The State of Michigan is currently releasing drafts of four studies pertaining to its upcoming decisions on the future of State energy production. The first draft of a report on Renewable Energy was published on September 20, while a draft on Additional Areas of energy came out on October 1. Reports on Electric Choice and Energy Efficiency are due out, respectively, on October 15 and October 22.
“The [Renewable Energy] report presents sound technical and policy analysis that it is both economically and practically feasible to increase the amount of renewable energy we use to generate electricity in Michigan up to 30 percent or more,” said environmental scientist James Tolbert.
The executive summary for the Renewable Energy report breaks down the 425 responses to 40 renewable energy questions on the website for Ensuring Michigan’s Energy Future. Of the responses received, 45 percent had to do with the design of the State’s Renewable Portfolio Standard (RPS), which requires energy providers to meet goals to use more renewable energies. Michigan is widely expected to meet its initial goal of 10 percent renewable energy by 2015, and the State’s RPS has produced around 1,400 megawatts of renewable energy, 94 percent of which comes from wind power and half of which is not owned by utilities.
The summary further explains that while Lansing’s RPS has not been as aggressive in its implementation of renewable energy – its 10 percent target rate is lower than all but one of the 29 states, plus two territories and the District of Columbia, with RPSs – the potential exists to target 30 percent renewable fuels from State resources. In addition, megawatt hours of onshore wind and hydro power are now cheaper on average than both advanced nuclear and coal power, although natural gas through a conventional combined cycle plant is still the cheapest option of them all, as the report references from the Energy Information Administration’s Annual Energy Outlook 2013 (a complete table of costs can be found here). The draft also addresses, amongst other things, variances in cost estimates for wind power, the security in keeping a diverse generation supply portfolio (think mutual funds), and the general reliability of wind power, concluding with a reiteration that reaching renewable benchmarks of 15 percent in 2020 and 30 percent in 2035 are achievable.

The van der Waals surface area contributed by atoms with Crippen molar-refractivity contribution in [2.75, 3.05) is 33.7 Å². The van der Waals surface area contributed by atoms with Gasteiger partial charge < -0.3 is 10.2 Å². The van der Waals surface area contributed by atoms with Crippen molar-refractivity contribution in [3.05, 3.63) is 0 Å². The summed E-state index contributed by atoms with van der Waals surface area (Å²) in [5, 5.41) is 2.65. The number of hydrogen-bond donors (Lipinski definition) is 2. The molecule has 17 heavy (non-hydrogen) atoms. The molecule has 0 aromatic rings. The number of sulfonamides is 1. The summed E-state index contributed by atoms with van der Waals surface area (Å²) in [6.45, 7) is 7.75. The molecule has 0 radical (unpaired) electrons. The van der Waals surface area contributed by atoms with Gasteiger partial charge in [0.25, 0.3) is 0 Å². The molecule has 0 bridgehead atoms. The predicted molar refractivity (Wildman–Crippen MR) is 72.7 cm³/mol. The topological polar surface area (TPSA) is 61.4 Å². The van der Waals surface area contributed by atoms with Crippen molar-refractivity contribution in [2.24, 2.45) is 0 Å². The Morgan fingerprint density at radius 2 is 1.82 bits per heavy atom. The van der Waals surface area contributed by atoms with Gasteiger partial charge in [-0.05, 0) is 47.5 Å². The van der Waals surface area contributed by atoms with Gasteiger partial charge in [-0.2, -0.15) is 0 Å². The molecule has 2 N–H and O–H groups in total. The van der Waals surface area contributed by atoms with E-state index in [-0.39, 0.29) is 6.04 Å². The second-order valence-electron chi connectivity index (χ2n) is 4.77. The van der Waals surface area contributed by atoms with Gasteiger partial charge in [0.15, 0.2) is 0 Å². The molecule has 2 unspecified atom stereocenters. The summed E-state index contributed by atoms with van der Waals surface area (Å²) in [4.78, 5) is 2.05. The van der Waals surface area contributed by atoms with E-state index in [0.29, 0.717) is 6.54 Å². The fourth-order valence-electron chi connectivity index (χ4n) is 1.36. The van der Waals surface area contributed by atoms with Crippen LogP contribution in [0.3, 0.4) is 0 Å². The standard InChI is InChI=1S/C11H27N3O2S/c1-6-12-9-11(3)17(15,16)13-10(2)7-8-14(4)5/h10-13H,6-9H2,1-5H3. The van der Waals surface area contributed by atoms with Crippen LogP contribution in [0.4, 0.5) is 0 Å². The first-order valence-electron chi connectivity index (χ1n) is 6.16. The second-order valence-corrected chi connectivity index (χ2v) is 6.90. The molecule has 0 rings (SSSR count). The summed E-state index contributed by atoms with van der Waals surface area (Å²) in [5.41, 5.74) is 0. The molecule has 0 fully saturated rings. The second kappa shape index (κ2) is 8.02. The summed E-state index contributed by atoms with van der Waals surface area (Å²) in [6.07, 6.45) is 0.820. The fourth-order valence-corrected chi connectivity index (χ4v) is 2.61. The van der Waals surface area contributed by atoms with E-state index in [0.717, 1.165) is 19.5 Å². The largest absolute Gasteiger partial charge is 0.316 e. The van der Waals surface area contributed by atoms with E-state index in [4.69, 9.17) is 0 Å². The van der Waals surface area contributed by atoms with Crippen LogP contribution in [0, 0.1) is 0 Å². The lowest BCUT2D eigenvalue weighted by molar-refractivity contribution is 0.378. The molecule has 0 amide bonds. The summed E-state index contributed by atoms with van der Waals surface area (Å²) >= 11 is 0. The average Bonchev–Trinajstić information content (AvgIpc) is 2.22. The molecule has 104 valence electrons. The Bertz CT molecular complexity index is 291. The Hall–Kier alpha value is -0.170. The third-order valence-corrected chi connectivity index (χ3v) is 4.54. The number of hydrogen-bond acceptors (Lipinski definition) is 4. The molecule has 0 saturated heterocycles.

The Additional Areas report’s executive summary addresses energy questions that do not have direct relation to any topic discussed by the other three reports. Of the 49 responses to 15 questions, 94 percent pertained to one of three categories: reliability (37 percent), electricity rates (29 percent), and natural gas (28 percent). All three categories are addressed in the summary.
Lansing is encouraging all Michiganders to take a look at the reports and is inviting public comment for a limited time period. Public comments will be accepted on the Renewable Energy report until October 16, and the Additional Areas report will take in new opinions until October 22. When the Electric Choice and Energy Efficiency drafts are released, public comments will be accepted until, respectively, November 1 and 6.
“This report is another step in the political process of attempting to adjust our renewable portfolio standard,” said Tolbert. “Comments supporting a higher proportion of renewable sources for Michigan’s electricity will help that process.”
Indeed, public comments on certain issues are not going unnoticed by Lansing. The natural gas section of the Additional Areas report directly references public interest in the fracking issue:
Many oral and written comments and concerns regarding the safety and environmental impact of hydraulic fracturing were received in this process. The Graham Sustainability Institute at the University of Michigan has released technical reports for comment regarding hydraulic fracturing in Michigan.
In addition to leaving comments on the reports’ State website, Tolbert also recommends writing state legislators in support of a higher renewable portfolio standard.
“It will be beneficial for legislators to know that you and the people of the State of Michigan stand behind [this] option,” said Tolbert. “If you can be concrete, or specific about what you support in the report, that can also counter any submittals that are negative or attempt to negate any section of the report.”
To leave a public comment on the Renewable Energy report, visit this page, where you’ll find other public comments, before October 16. Public comments for the Additional Areas report can be made here, and the pages for Electric Choice and Energy Efficiency open when those drafts are released on October 15 and 22, with links posted here. You can look up your state representative on this page and your state senator on this page.